Similarly, in Sievert v. City of National City (1976) 60 Cal. App. 3d 234 [131 Cal. Rptr. 358], the Court of Appeal affirmed a summary judgment which had held a city ordinance regulating ambulances to be valid. The court stated: "The use of public streets for private enterprise is a special privilege peculiarly subject to regulation, and may be withheld on reasonable grounds related to public safety, health and welfare. There is no vested or constitutional right to use a public street for conducting private business (People v. Galena, 24 Cal. App. 2d Supp. 770, 775 [70 P.2d 724]; People v. Amdur, 123 Cal. App. 2d Supp. 951, 964 [267 P.2d 445]; McQuillin, Municipal Corporations (3d ed.) § 24.669)." (60 Cal.App.3d at p. 236). A license or permit to engage in the taxicab business, issued by the city pursuant to its police power, does not convey a vested property right.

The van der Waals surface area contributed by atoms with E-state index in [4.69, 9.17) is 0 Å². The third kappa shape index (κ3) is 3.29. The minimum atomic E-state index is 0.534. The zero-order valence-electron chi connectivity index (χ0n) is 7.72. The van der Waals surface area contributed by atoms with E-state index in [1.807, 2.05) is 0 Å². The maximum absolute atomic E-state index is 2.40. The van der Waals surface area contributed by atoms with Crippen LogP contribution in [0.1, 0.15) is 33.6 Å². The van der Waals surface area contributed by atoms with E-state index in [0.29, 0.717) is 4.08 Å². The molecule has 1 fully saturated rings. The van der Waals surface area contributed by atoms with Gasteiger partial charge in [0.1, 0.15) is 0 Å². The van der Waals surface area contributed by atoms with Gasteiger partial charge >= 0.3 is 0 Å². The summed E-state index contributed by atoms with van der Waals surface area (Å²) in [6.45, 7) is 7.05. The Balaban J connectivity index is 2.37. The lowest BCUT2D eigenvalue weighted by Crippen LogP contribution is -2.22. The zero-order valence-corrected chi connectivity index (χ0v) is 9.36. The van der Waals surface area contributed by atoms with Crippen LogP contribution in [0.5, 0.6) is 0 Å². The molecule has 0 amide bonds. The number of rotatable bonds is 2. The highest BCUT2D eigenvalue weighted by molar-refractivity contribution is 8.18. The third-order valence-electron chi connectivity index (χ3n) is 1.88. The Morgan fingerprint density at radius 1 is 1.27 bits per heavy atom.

Contrary to petitioners' contentions, an ordinance adopted in the exercise of the police power does not create contract rights in the continuation of the regulation. Section 1079 provided that "[a]ll such permits and licenses granted ... shall be transferable upon the consent of the Police Commission, after written application shall first have been made to said Commission and upon payment of the fee required ..." No standards govern the police commission's consent to transfers, other than those set forth in sections 1075 and 1076. Section 1075 authorized the police commission to issue taxicab permits upon determining that "public convenience and necessity" so required and section 1076 set forth what facts were to be considered in evaluating "public convenience and necessity." Even if the police commission had routinely permitted the transfer of taxicab permits, the ordinance did not provide for continuation of that practice.